Jurors weighing the fate of Joaquin “El Chapo” Guzmán have spent about 24 hours over a single week behind closed doors, sifting through testimony and evidence that could send the accused drug lord to prison for life.
The deliberations already have gone on far longer than many expected, given Guzmán’s infamous reputation as the alleged mastermind of a Mexican drug cartel that raked in billions in profits across a continent.
Some say the length of jury sessions, over four days so far, makes acquittal look more and more likely for Guzmán, 61, on any of 10 federal counts. They’re due to restart Monday.
But drawn-out deliberations may also just reflect the complicated nature of the federal case, including about 200 hours of testimony since mid-November, boxes upon boxes of physical evidence and 60 pages of jury instructions.
“They heard a lot of witnesses, they heard a lot of evidence. I would be a little more concerned if after a day or two they came back with a verdict,” said Jimmy Gurulé, a former federal prosecutor who has tried several cases involving cartel members and kingpin defendants.
Jurors could, too, be waffling over the credibility of key government witnesses, including some who admitted to heinous crimes and whose sentences could be reduced, per prosecutors, in return for the testimony, said Michael Lambert, an attorney on Guzmán’s defense team.
“If the case were as simple as the government argued,” he said, “the jury would be done by now.”
On a related score, the case’s dangerous stakes may also be weighing on jurors – and dragging out their debates.
For their own safety, jurors have remained anonymous and partially sequestered throughout the trial, and some have admitted they’re scared to face the alleged former head of a Mexican drug cartel. That fear, though unlikely to drive their decisions, could compel jurors to take extra time, said Sonia Chopra, a psychologist who consults attorneys on jury selection.
“The truth is, once these jurors are released, they’re going home.” she said. “They’re not going to have a security detail for the rest of their lives.”
’Complicated’ case may be ‘counterproductive’
Twelve jurors – eight women and four men – are escorted to and from the US District Court for the Eastern District of New York in Brooklyn by US marshals. A sworn court officer guards the door of the room where they work. Lunch gets delivered. In a separate room, six alternate jurors who also sat through the entire trial wait in case a juror must be replaced.
The jurors work off an eight-page verdict form that includes 10 criminal counts of which Guzmán stands accused, including engaging in a continuing criminal enterprise, drug trafficking, and firearms and money laundering conspiracy charges.
The packet, Gurulé said, is longer than normal. It took US District Judge Brian Cogan several hours on Monday to deliver the jury instructions. That, in itself, could be stretching out jury discussions, the former prosecutor said.
“It’s unusual, it’s complicated, it’s confusing and it’s counterproductive,” Gurulé said. “The jury’s going to be struggling with connecting the dots, cross-referencing evidence with this.”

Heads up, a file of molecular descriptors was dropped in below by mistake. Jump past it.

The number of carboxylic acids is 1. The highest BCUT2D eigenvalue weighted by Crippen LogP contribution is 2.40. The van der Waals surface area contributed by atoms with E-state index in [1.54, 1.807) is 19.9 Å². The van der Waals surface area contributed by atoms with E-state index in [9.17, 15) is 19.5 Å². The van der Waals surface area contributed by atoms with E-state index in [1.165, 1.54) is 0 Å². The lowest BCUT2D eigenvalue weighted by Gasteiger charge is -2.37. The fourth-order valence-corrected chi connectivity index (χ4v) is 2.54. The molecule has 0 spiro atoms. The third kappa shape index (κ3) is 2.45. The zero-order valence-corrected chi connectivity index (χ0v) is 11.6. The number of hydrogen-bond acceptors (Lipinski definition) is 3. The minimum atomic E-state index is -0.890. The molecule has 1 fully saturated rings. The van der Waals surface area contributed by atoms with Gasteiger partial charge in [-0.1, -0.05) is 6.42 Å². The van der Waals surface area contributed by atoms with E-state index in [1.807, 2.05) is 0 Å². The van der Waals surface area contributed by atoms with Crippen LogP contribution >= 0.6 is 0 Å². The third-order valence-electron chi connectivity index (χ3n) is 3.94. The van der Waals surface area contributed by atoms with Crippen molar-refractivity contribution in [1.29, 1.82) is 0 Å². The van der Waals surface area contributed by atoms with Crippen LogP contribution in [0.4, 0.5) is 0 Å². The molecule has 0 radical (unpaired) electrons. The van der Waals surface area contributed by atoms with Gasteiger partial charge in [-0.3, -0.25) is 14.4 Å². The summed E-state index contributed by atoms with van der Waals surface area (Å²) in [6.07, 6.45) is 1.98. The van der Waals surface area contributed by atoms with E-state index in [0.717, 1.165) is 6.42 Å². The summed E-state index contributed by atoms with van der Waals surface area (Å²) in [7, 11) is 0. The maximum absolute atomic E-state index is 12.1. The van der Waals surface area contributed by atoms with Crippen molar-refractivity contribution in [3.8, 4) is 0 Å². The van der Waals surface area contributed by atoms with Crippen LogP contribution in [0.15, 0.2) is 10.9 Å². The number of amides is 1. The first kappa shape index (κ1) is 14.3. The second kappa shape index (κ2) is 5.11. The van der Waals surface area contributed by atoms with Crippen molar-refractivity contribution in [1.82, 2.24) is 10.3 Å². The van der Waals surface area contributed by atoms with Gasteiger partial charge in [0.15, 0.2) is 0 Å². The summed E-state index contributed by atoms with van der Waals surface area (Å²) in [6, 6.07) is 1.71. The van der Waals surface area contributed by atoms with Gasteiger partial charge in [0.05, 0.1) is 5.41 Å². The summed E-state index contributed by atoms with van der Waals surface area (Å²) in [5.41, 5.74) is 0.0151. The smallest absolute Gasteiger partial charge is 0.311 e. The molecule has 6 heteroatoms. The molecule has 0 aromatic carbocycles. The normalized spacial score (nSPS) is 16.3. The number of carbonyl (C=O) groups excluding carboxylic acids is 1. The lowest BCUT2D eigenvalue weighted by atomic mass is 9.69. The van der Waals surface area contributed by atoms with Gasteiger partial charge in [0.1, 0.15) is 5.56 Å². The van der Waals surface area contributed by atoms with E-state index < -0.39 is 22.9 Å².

Already, jurors have sent Cogan several notes, most asking for what amounts to hundreds of pages of testimony from government witnesses.
“You’ve asked for the whole testimonies. So, that’s going to take a while,” Cogan said Wednesday, eliciting a laugh from some jurors.
Thick binders of testimony transcripts sat Thursday on tables in the courtroom as attorneys on both sides considered another request from jurors for excerpts of testimony.
The instinct to review the material may show jurors simply are doing their due diligence, Gurulé said.
“They’ve heard from so many witnesses, their memory has probably faded. They’re probably having some disagreements,” he said. “In order to resolve the confusion, they say, ‘Let’s just get a copy of the transcript.’”
Or, he said, it could suggest prosecutors “overtried” the case by offering jurors too much information and giving them too many charges to consider.
“You don’t have to throw in everything including the kitchen sink. You gotta prioritize the criminal acts,” Gurulé said. “They’ve gotta present a more compact case.”
’They need a break’
The case’s darker elements also may be stretching the jury thin, prolonging the time needed to reach consensus. Prosecutors called witnesses who admitted they’d taken part in murders, trafficked drugs and bribed public officials.
“The government’s case is based on the testimony of mercenaries, who traded their testimonies for leniency,” Lambert, the Guzmán team lawyer, said. “The jury clearly saw through that and are taking this responsibility seriously.”
Jurors also heard gruesome testimony that one expert said could trigger symptoms akin to post-traumatic stress disorder, Chopra said.
The length of the trial – and jurors’ orders not to talk with anyone about it – could be one of the biggest factors triggering stress, she said.
“A great buffer for stress is social support, and jurors don’t have that,” Chopra said. “You can’t go home and talk about it. It has to have an effect on your relationships with your family and your social networks.”
Each day during the first week of deliberations, jurors sent Cogan a note asking to leave at 4:15 p.m., though he’d offered to let them meet late into the night. They also declined to work on Friday.
Both decisions could delay verdicts. But they also give jurors time to decompress and a way to exert control over lives consumed for months by one of the most high-profile criminal trials in recent memory, Chopra said.
“This has been all-consuming for them for months at a time,” she said. “They need a break. They want to be able to carve out some time for their everyday lives.”